Pakistan General Elections 2018: Mumbai attack mastermind Hafiz Saeed-backed Allah-o-Akbar Tehreek, as well as other terrorist and banned groups, have failed to make an impact in the just concluded Pakistan polls.
Pakistan General Elections 2018: Mumbai attack mastermind Hafiz Saeed-backed Allah-o-Akbar Tehreek, as well as other terrorist and banned groups, have failed to make an impact in the just concluded Pakistan polls. These groups had organised massive campaigns in the run up to the polls. According to the unofficial results, no one among the hundreds of individuals linked with the hardline and banned groups was seen emerging as a winner at any of the seats in the national or provincial assemblies.
Hafiz Talha Saeed, the Mumbai attack mastermind’s son, contested from NA-91 seat in Sargodha (about 200-km from Lahore), the home town of the Jamaat-ud Dawa leader. Saeed’s son-in-law, Khalid Waleed, was a candidate in PP-167.
Saeed-linked Mili Muslim League had fielded dozens of candidates from the lesser known Allah-o-Akbar Tehreek platform after it was denied recognition by the Election Commission of Pakistan. Saeed had himself led the campaign by addressing several rallies but his candidates were not seen anywhere close to victory.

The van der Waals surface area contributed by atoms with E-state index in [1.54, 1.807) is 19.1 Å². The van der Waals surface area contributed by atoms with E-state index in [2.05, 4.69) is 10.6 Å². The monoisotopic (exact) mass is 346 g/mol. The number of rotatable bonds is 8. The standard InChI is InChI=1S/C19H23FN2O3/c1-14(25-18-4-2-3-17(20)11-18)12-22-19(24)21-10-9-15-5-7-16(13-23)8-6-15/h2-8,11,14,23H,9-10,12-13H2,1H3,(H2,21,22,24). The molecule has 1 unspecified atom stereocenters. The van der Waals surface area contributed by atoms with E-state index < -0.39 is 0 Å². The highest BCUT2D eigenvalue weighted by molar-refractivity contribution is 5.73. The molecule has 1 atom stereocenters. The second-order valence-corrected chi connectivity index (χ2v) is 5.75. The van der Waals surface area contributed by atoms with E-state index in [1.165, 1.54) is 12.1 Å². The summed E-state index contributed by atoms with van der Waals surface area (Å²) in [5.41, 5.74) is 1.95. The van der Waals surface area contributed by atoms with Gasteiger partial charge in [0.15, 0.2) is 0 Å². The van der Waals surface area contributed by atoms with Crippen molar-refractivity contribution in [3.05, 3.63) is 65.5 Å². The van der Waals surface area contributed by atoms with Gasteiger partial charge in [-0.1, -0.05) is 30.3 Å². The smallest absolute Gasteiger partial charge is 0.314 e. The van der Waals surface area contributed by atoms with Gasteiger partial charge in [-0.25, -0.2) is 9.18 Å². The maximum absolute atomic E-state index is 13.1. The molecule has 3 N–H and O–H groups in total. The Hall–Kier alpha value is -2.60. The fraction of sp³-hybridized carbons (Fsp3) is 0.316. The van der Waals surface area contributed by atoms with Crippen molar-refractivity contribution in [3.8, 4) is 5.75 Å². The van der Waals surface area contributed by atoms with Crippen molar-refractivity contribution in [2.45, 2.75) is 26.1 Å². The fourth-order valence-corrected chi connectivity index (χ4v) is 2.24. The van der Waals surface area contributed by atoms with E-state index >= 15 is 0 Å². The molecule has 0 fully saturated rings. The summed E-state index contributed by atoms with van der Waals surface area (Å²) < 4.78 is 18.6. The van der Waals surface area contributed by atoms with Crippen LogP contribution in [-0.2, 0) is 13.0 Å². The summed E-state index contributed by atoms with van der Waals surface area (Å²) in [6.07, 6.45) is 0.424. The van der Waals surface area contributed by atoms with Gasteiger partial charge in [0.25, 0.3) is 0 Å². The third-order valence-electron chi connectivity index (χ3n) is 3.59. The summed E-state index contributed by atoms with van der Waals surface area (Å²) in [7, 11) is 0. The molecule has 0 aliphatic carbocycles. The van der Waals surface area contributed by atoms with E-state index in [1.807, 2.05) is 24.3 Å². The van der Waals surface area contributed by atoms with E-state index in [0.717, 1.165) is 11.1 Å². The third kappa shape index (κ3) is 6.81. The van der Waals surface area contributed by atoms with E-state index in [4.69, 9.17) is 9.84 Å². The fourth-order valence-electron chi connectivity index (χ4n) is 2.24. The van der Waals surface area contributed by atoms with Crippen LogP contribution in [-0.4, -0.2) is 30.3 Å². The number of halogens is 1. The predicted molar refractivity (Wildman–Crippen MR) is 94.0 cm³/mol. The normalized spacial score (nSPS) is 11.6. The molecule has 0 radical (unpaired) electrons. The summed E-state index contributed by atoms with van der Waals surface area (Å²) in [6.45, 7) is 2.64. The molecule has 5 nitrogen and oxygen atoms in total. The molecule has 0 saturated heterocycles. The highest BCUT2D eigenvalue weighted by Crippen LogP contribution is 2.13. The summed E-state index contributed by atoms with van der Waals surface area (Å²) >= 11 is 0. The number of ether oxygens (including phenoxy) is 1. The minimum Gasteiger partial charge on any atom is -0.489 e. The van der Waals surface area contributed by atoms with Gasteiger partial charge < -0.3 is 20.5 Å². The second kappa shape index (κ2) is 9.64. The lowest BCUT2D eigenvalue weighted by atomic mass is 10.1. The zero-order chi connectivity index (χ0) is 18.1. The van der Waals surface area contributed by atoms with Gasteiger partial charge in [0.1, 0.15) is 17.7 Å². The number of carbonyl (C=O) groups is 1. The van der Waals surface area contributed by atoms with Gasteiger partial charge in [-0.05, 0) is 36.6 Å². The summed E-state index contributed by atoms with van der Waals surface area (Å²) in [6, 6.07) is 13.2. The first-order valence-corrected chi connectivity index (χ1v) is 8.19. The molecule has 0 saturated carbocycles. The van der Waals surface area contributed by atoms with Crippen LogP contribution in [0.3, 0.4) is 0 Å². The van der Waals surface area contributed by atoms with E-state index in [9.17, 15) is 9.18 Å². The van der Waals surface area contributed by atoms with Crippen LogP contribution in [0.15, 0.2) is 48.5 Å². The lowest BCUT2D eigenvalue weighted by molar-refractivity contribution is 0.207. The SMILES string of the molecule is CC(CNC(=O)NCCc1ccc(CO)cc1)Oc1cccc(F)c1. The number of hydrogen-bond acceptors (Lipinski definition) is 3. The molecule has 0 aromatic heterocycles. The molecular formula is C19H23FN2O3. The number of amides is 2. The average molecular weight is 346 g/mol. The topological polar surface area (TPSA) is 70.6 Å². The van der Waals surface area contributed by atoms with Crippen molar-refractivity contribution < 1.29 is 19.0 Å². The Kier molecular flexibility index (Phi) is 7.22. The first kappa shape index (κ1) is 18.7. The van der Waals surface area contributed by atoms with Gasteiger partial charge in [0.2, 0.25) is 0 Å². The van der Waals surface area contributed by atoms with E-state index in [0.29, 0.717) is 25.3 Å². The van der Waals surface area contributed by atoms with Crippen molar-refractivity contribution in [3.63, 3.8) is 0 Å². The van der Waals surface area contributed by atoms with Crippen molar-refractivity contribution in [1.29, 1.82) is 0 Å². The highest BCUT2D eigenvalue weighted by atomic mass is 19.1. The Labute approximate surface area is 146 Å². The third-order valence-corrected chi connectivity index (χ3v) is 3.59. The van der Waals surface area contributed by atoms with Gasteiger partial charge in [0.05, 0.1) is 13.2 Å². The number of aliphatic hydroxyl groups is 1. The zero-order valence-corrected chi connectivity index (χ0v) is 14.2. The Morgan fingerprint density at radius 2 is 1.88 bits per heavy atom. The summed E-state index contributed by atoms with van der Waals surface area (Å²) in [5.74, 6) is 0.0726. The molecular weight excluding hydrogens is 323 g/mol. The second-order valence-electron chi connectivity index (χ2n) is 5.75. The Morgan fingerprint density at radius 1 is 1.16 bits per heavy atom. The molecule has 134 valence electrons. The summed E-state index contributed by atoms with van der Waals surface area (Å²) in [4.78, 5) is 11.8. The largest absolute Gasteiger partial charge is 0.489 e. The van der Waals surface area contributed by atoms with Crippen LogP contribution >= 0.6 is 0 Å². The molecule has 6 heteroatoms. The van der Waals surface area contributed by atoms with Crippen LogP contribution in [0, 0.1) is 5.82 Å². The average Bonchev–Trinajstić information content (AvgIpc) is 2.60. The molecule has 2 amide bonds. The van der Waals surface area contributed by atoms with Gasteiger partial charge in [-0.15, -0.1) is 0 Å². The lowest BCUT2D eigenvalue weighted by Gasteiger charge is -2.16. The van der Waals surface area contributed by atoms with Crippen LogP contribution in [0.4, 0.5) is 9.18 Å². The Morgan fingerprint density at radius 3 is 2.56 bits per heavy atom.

Among other extremist groups, a few did manage to garner a respectable number of votes including Maulana Muhammad Ahmad Ludhianvi. Despite international backlash, Ludhiyanvi’s name was removed from a banned list called Fourth Schedule ahead of the General elections and allowed to contest. According to Geo TV, Ludhianvi managed to get over 45,000 votes. However, he too was far from a win.
Similarly, Tehreek-e-Labaik Pakistan (TLP), a Sunni sectarian group, had fielded over 100 candidates but none of them came close to victory. Mutahida Majlis-e-Aml (MMA) was the biggest religious alliance of several leading parties. It was leading on only eight seats of National Assembly despite massive campaign by its leader which included influential Maulana Fazlur Rehman.
Allowing Saeed, who is a recognised international terrorist, to openly campaign for his candidates was seen as as act of mainstreaming terrorism by the Pakistani establishment. The poll results so far show the establishment losing on its plan.
Cricketer-turned-politician Imran Khan looks set to become the new prime minister of Pakistan after a general election marred by long delays in ballot counting and accusations of rigging by opponents.